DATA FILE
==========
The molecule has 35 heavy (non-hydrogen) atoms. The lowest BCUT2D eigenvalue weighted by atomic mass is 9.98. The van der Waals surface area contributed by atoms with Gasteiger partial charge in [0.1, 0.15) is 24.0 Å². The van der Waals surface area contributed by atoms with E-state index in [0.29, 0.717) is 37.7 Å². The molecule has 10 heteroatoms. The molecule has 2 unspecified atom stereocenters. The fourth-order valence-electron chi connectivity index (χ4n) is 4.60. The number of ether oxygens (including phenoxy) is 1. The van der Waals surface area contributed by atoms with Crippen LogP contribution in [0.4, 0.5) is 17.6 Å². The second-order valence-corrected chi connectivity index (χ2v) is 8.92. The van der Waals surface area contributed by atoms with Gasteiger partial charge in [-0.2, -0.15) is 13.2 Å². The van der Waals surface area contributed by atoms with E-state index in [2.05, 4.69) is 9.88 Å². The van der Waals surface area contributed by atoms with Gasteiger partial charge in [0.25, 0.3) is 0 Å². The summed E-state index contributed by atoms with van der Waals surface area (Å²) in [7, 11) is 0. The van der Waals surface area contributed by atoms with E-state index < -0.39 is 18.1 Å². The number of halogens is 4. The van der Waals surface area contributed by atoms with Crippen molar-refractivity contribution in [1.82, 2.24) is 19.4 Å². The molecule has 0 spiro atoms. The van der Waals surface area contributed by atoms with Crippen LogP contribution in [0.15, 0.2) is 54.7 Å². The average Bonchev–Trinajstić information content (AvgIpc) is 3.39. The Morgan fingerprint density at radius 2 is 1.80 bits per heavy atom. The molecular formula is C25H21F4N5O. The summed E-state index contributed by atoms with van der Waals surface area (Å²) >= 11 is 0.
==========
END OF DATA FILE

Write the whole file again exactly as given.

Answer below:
The molecule has 35 heavy (non-hydrogen) atoms. The lowest BCUT2D eigenvalue weighted by atomic mass is 9.98. The van der Waals surface area contributed by atoms with Gasteiger partial charge in [0.1, 0.15) is 24.0 Å². The van der Waals surface area contributed by atoms with E-state index in [0.29, 0.717) is 37.7 Å². The molecule has 10 heteroatoms. The molecule has 2 unspecified atom stereocenters. The fourth-order valence-electron chi connectivity index (χ4n) is 4.60. The number of ether oxygens (including phenoxy) is 1. The van der Waals surface area contributed by atoms with Crippen LogP contribution in [0.4, 0.5) is 17.6 Å². The second-order valence-corrected chi connectivity index (χ2v) is 8.92. The van der Waals surface area contributed by atoms with Gasteiger partial charge in [-0.2, -0.15) is 13.2 Å². The van der Waals surface area contributed by atoms with E-state index in [2.05, 4.69) is 9.88 Å². The van der Waals surface area contributed by atoms with Gasteiger partial charge in [0.25, 0.3) is 0 Å². The summed E-state index contributed by atoms with van der Waals surface area (Å²) in [7, 11) is 0. The van der Waals surface area contributed by atoms with E-state index < -0.39 is 18.1 Å². The number of halogens is 4. The van der Waals surface area contributed by atoms with Crippen molar-refractivity contribution in [1.82, 2.24) is 19.4 Å². The molecule has 0 spiro atoms. The van der Waals surface area contributed by atoms with Crippen LogP contribution in [0.15, 0.2) is 54.7 Å². The average Bonchev–Trinajstić information content (AvgIpc) is 3.39. The Morgan fingerprint density at radius 2 is 1.80 bits per heavy atom. The molecular formula is C25H21F4N5O. The summed E-state index contributed by atoms with van der Waals surface area (Å²) >= 11 is 0.